Silver Falls Bank, Silverton, Oregon.
Sherman County Bank, Loup City, Nebraska.
Columbia Community Bank, Hillsboro, Oregon.
The names of small community banks either closed by the FDIC, or struggling, reads on like a somber trip down the memories of a bucolic past. With our economic crisis, will we lose the small community banks that are so much a part of our heritage, their very names reflect it?
In all appearances, the rumors of community banks' downfall have been exaggerated. While some small banks are less well-capitalized and, thus, more susceptible to risky loans or a run on the bank, it appears that community banks weathered the storm on Wall Street simply by being far from it -- and by the very lack of sophistication the quants at big banks have been ridiculing for a decade or more. Yep. Perhaps not understanding complicated hedge fund principles was their savior.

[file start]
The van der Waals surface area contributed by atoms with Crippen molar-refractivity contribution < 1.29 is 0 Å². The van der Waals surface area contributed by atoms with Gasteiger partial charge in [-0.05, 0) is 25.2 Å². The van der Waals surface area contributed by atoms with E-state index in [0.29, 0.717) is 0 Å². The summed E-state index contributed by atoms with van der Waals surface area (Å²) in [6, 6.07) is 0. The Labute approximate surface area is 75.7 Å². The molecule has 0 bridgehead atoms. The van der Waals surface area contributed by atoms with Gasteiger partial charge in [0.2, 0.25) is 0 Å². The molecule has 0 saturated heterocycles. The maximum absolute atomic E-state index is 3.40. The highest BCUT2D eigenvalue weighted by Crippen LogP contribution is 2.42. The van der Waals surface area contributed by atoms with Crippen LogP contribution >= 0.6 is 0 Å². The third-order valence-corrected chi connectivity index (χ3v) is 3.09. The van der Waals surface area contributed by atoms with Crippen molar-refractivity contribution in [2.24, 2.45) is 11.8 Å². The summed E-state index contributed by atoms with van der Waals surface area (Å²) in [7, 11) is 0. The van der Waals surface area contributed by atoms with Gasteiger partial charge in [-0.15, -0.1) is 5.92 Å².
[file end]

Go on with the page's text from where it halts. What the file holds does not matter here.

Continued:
While big international banks were putting their portfolios into mortgage-backed securities and complex derivatives, community banks were making loans and attracting depositors with CDs and comfortably small interest rates. In other words, being regular, ordinary, old-fashioned banks.
The biggest risk for small community banks could be the small business loan. If the economy does, indeed, implode, sending home values plummeting further and greatly decreasing Americans' spending power, small businesses could begin failing at record rates; and the security many of them have offered up to community banks -- their homes -- might be a cold comfort, indeed.
Today, small community banks appear to have escaped the worst fate of their international powerhouse brethren. But the last act is yet to be played; will the belief in the value of homes above all else end up as tonic or curse? We shall see.